Companies can pay high “demand charges” from utilities for using large amounts of energy during their monthly billing cycle.

But they can lower these demand charges through solar and strategic use of storage, says Christopher Lord, instructor, along with Keith Cronin, of HeatSpring’s Solar Executive MBA Training course.

Utilities Charge for Both Energy and Demand

A typical utility bill has at least two types of charges. First, utilities charge their customers for energy, or kilowatt-hours (kWh). To calculate their monthly energy charge, businesses should multiply their price per kWh by the number of kWh they use.     

Secondly, utilities add demand charges. Demand charges are designed to pay for the fact that utilities need to keep at all times extra energy resources available and ready to go for periods of high demand, whether expected or unexpected. In general, demand charges are calculated by identifying the highest number of kilowatts (kW) a customer uses during numerous “demand intervals” in a billing cycle. Typically, utilities measure power demand in 15-minute intervals during a given month. The peak kW level is multiplied by the demand charge. A utility might charge $10 per kW per month, and if the peak-demand interval is 100 kW in a month, the customer will pay $1,000 in demand charges.

These charges can pile up quickly, and sometimes represent half or more of a given month’s electric bill.

“If you can peak shave, you can lower the highest demand interval, which then lowers your demand charge from the utility,” Lord explains.

Solar Systems Can Lower Peaks in Warm Climates

If a company has a solar system and uses a lot of electricity for air conditioning–which is generally needed during the day–the solar will lower the peak demand. Because solar energy is largely generated between 10 am and 3 pm, the solar will “shave the peak,” says Lord.

But peak demand can also occur at night. For example, at a college, students might stay up late studying on a hot day for exam week. That could move peak demand, so it occurs between 6 pm and midnight. In this case, a battery comes in handy. The battery can be filled with solar energy during the day, and it can release the energy at night to shave the peak.

“The battery management system is important,” notes Lord. “If you have a production facility, you can program the battery based on expected electricity consumption.” For example, if a company has a grain elevator that runs late afternoon or evening, the management system would program the battery to peak shave during the hours the elevator is operated.

Choosing Battery Size Can be Complex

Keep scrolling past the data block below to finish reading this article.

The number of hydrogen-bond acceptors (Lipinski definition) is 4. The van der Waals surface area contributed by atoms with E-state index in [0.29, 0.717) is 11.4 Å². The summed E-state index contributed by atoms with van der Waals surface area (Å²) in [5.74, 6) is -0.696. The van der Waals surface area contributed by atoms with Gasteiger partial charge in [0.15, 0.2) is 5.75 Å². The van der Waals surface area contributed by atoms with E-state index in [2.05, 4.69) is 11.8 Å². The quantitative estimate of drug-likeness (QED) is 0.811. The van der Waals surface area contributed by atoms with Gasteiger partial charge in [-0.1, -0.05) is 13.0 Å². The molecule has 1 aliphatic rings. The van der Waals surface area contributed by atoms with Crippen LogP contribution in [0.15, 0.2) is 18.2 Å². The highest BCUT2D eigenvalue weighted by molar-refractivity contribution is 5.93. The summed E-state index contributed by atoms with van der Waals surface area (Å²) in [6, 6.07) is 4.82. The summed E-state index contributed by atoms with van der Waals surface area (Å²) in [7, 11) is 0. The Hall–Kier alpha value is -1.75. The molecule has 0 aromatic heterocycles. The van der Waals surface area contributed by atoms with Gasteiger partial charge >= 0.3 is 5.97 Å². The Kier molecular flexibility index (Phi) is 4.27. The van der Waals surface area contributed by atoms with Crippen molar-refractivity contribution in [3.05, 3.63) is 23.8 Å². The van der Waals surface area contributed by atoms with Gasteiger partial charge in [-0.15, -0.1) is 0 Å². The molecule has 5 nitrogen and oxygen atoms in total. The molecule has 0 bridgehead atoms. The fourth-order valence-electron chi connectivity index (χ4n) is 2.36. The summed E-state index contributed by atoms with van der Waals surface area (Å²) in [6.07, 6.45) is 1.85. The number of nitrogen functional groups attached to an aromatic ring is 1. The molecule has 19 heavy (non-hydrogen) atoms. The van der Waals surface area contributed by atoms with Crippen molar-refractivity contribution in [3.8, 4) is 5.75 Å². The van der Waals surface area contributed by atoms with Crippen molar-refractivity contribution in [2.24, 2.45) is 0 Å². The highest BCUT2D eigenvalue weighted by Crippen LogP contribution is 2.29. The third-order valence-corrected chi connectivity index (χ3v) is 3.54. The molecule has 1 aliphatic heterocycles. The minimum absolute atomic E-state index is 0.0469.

Choosing a battery size can be tricky if a company plans on peak shaving. If you oversize the battery and have too much electricity available, you may not be compensated very well from the utility under applicable net metering laws.

“If you are net metering and producing more electricity during certain hours of the day, the utility will credit you,” Lord explains.  But in some states, under net metering, utilities don’t pay their customers the retail rate for net metering; they pay the avoided cost rate, which is much lower.

If a company only receives the lower rate, “it could be a disaster to have an oversized battery,” says Lord. “If your battery is full and the system is oversized, you would send power back to the grid” and not be fully compensated.

On Cloudy Days, it’s Harder to Shave Peaks

Another challenge of using batteries to shave peaks: A company may not have enough capacity left in its battery to shave peaks when they occur. That might happen after a few cloudy days. There wouldn’t be enough solar to fill the battery, then release it to lower demand during a peak period.

It’s critical for companies to understand their demand charges, their net metering laws and how to best manage their batteries–generally with a battery management system.

With this kind of planning, companies can save money and make use of cleaner power. That’s because they’ll be relying on renewable solar or wind stored in batteries during periods of high demand. Using lower cost clean energy from a battery instead of more expensive dirty “peaking power” from a utility not only lowers energy charges, but also has the potential to lower demand charges through peak shaving.

“More and more, we’re seeing companies turn to peak shaving,” says Lord.

How to Learn More

Get expert help formulating a plan to accelerate your future by joining Chris Lord and Keith Cronin in the Solar Executive MBA Training course. You’ll meet like-minded people and get direct access to the experts during the 6-week instructor led session. Chris and Keith will be in the course answering questions on the discussion board, reviewing and providing feedback on the required project work and hosting a weekly conference call. After the session ends you’ll continue to have access to the course materials for a full year. Enroll Today!